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The 'Cabin Fever' remake is a sanitized, albeit gorier version of the original

 The 'Cabin Fever' remake is a sanitized, albeit gorier version of the original
Hmmm, a stuffed teddy bear and a giant bunny mask. No, that doesn’t look suspicious. Not at all. (IFC Films)

One criticism often lobbed against remakes is that they dumb down the originals. "Cabin Fever," the namesake remake of Eli Roth's 2003 directorial debut, is guilty as charged.

Director Travis Z forgoes character introduction and development such that the main roles (including "Teen Wolf's" Gage Golightly) are virtually interchangeable. It doesn't help that what passes for acting here seems more like a table read. The scene with Bert (Dustin Ingram) returning to the country store for help is notably perfunctory and insipid.

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The filmmaker deliberately sanitizes the offensive bits in the original that disparaged rednecks, blacks and gays, and refashions a rape into consensual sex, glossing over the sleaziness of the characters. He excises a crucial reveal involving the hermit, Henry (Randy Schulman), in favor of a cheap scare later on with little payoff. The arbitrary gender reversals of the bit parts prove inconsequential.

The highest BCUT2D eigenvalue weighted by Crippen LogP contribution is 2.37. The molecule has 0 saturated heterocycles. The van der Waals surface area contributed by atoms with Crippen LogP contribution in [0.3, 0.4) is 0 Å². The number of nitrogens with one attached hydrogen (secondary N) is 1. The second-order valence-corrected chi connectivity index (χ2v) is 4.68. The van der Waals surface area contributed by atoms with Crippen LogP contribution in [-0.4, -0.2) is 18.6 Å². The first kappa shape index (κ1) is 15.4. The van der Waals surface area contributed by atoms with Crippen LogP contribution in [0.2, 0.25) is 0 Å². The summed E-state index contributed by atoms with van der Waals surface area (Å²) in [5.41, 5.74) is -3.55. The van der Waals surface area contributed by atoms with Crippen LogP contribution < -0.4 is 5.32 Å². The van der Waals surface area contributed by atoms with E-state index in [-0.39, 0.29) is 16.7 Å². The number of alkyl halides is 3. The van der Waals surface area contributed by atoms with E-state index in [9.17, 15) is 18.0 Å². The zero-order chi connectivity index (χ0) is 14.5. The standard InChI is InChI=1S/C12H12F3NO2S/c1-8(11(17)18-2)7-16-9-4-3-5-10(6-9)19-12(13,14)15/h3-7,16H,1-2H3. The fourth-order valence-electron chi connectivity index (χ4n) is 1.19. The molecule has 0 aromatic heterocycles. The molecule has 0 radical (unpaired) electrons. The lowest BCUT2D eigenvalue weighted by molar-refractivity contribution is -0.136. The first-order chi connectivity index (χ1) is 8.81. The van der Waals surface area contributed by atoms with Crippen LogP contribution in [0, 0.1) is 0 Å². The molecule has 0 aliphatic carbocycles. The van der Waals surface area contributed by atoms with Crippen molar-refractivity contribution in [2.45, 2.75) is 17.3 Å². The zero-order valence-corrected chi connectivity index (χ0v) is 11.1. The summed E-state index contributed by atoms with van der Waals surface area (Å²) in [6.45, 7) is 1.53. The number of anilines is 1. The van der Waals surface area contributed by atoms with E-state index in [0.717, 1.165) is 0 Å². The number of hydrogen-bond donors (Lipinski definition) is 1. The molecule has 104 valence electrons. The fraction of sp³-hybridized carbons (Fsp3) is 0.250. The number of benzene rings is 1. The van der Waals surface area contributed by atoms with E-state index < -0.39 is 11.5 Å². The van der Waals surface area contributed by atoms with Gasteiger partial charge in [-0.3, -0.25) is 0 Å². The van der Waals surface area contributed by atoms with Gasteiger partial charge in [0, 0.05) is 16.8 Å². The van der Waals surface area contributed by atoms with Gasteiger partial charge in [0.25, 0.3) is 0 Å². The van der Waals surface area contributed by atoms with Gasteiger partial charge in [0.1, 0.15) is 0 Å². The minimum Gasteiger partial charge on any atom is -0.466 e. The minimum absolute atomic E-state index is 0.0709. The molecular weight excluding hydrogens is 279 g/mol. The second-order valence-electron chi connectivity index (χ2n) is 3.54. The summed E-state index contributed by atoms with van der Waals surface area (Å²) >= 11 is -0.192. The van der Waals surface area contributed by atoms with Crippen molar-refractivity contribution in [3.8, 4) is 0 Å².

Roth isn't exactly known for being critically defensible or for exercising directorial restraint, but Travis Z somehow manages to up the gore quotient. Still, one can't even chalk that up as an improvement on the original.

Skipping the ominous ending of its progenitor, the remake appears all the more irrelevant in light of real-life horrors.

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'Cabin Fever'

No rating

Running time: 1 hour, 39 minutes

Playing: Arena Cinema, Hollywood. Also on VOD

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